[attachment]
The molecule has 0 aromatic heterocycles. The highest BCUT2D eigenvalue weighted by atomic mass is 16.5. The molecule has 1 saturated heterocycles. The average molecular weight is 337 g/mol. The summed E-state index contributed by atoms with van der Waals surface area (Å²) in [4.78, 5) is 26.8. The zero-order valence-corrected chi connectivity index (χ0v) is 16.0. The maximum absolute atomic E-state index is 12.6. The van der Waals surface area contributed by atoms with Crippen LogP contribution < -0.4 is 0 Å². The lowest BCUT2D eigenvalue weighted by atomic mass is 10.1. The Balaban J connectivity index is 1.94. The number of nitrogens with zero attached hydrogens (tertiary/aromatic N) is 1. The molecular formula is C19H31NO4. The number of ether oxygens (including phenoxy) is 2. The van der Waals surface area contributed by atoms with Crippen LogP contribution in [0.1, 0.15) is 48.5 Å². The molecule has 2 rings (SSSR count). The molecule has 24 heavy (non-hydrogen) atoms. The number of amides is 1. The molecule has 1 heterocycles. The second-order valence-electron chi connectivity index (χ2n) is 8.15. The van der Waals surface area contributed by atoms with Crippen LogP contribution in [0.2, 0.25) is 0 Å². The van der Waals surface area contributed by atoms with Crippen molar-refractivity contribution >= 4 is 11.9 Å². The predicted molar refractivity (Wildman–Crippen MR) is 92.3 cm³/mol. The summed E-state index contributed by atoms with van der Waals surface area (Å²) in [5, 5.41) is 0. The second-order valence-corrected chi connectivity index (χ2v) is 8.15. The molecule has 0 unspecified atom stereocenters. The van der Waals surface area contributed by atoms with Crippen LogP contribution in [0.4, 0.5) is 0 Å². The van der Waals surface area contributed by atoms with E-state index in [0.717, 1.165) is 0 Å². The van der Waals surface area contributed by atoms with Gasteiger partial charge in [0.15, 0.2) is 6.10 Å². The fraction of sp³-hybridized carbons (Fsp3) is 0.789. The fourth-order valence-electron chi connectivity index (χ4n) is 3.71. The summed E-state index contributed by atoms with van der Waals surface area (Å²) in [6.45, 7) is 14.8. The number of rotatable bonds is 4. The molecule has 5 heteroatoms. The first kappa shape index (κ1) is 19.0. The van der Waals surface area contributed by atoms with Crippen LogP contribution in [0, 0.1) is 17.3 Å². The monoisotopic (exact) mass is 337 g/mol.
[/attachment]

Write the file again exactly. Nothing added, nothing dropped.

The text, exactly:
The molecule has 0 aromatic heterocycles. The highest BCUT2D eigenvalue weighted by atomic mass is 16.5. The molecule has 1 saturated heterocycles. The average molecular weight is 337 g/mol. The summed E-state index contributed by atoms with van der Waals surface area (Å²) in [4.78, 5) is 26.8. The zero-order valence-corrected chi connectivity index (χ0v) is 16.0. The maximum absolute atomic E-state index is 12.6. The van der Waals surface area contributed by atoms with Crippen LogP contribution < -0.4 is 0 Å². The lowest BCUT2D eigenvalue weighted by atomic mass is 10.1. The Balaban J connectivity index is 1.94. The number of nitrogens with zero attached hydrogens (tertiary/aromatic N) is 1. The molecular formula is C19H31NO4. The number of ether oxygens (including phenoxy) is 2. The van der Waals surface area contributed by atoms with Crippen LogP contribution in [0.1, 0.15) is 48.5 Å². The molecule has 2 rings (SSSR count). The molecule has 24 heavy (non-hydrogen) atoms. The number of amides is 1. The molecule has 1 heterocycles. The second-order valence-electron chi connectivity index (χ2n) is 8.15. The van der Waals surface area contributed by atoms with Crippen LogP contribution in [0.2, 0.25) is 0 Å². The van der Waals surface area contributed by atoms with Crippen molar-refractivity contribution >= 4 is 11.9 Å². The predicted molar refractivity (Wildman–Crippen MR) is 92.3 cm³/mol. The summed E-state index contributed by atoms with van der Waals surface area (Å²) in [5, 5.41) is 0. The second-order valence-corrected chi connectivity index (χ2v) is 8.15. The molecule has 0 unspecified atom stereocenters. The van der Waals surface area contributed by atoms with Crippen LogP contribution in [0.4, 0.5) is 0 Å². The van der Waals surface area contributed by atoms with E-state index in [0.717, 1.165) is 0 Å². The van der Waals surface area contributed by atoms with Gasteiger partial charge in [0.15, 0.2) is 6.10 Å². The fraction of sp³-hybridized carbons (Fsp3) is 0.789. The fourth-order valence-electron chi connectivity index (χ4n) is 3.71. The summed E-state index contributed by atoms with van der Waals surface area (Å²) in [6.45, 7) is 14.8. The number of rotatable bonds is 4. The molecule has 5 heteroatoms. The first kappa shape index (κ1) is 19.0. The van der Waals surface area contributed by atoms with Crippen LogP contribution in [0, 0.1) is 17.3 Å². The monoisotopic (exact) mass is 337 g/mol.